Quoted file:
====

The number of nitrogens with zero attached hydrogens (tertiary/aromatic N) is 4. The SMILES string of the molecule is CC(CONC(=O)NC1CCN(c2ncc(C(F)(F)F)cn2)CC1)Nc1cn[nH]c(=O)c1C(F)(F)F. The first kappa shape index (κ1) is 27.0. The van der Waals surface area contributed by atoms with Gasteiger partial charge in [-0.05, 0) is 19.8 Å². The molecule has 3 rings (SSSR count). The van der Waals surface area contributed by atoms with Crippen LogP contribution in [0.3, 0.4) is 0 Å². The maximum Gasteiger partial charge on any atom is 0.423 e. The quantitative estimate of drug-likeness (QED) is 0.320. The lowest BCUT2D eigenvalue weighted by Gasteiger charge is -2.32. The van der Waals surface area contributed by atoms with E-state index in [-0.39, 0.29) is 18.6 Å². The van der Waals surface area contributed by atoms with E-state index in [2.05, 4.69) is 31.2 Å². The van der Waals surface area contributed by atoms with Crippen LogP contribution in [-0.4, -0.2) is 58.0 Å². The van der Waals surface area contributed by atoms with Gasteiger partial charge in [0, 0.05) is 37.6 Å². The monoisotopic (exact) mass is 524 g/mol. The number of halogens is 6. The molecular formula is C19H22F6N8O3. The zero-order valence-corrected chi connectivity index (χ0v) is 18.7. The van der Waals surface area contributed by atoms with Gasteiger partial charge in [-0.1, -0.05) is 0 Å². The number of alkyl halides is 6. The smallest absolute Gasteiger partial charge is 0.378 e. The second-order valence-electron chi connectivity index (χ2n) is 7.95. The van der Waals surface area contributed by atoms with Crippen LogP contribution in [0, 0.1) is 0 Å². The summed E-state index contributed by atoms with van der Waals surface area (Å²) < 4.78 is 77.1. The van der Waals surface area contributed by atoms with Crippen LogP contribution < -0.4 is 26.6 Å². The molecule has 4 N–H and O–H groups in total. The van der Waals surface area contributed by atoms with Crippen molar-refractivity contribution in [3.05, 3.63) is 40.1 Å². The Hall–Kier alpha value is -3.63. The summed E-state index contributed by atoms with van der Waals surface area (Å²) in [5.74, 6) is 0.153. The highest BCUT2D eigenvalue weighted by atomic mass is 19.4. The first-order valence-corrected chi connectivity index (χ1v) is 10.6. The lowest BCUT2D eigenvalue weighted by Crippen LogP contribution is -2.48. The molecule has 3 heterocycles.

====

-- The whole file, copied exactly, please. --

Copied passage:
The number of nitrogens with zero attached hydrogens (tertiary/aromatic N) is 4. The SMILES string of the molecule is CC(CONC(=O)NC1CCN(c2ncc(C(F)(F)F)cn2)CC1)Nc1cn[nH]c(=O)c1C(F)(F)F. The first kappa shape index (κ1) is 27.0. The van der Waals surface area contributed by atoms with Gasteiger partial charge in [-0.05, 0) is 19.8 Å². The molecule has 3 rings (SSSR count). The van der Waals surface area contributed by atoms with Crippen LogP contribution in [0.3, 0.4) is 0 Å². The maximum Gasteiger partial charge on any atom is 0.423 e. The quantitative estimate of drug-likeness (QED) is 0.320. The lowest BCUT2D eigenvalue weighted by Gasteiger charge is -2.32. The van der Waals surface area contributed by atoms with E-state index in [-0.39, 0.29) is 18.6 Å². The van der Waals surface area contributed by atoms with E-state index in [2.05, 4.69) is 31.2 Å². The van der Waals surface area contributed by atoms with Crippen LogP contribution in [-0.4, -0.2) is 58.0 Å². The van der Waals surface area contributed by atoms with Gasteiger partial charge in [0, 0.05) is 37.6 Å². The monoisotopic (exact) mass is 524 g/mol. The number of halogens is 6. The molecular formula is C19H22F6N8O3. The zero-order valence-corrected chi connectivity index (χ0v) is 18.7. The van der Waals surface area contributed by atoms with Gasteiger partial charge in [-0.1, -0.05) is 0 Å². The number of alkyl halides is 6. The smallest absolute Gasteiger partial charge is 0.378 e. The second-order valence-electron chi connectivity index (χ2n) is 7.95. The van der Waals surface area contributed by atoms with Crippen LogP contribution in [0, 0.1) is 0 Å². The summed E-state index contributed by atoms with van der Waals surface area (Å²) < 4.78 is 77.1. The van der Waals surface area contributed by atoms with Crippen LogP contribution < -0.4 is 26.6 Å². The molecule has 4 N–H and O–H groups in total. The van der Waals surface area contributed by atoms with Crippen molar-refractivity contribution in [3.05, 3.63) is 40.1 Å². The Hall–Kier alpha value is -3.63. The summed E-state index contributed by atoms with van der Waals surface area (Å²) in [5.74, 6) is 0.153. The highest BCUT2D eigenvalue weighted by atomic mass is 19.4. The first-order valence-corrected chi connectivity index (χ1v) is 10.6. The lowest BCUT2D eigenvalue weighted by Crippen LogP contribution is -2.48. The molecule has 3 heterocycles.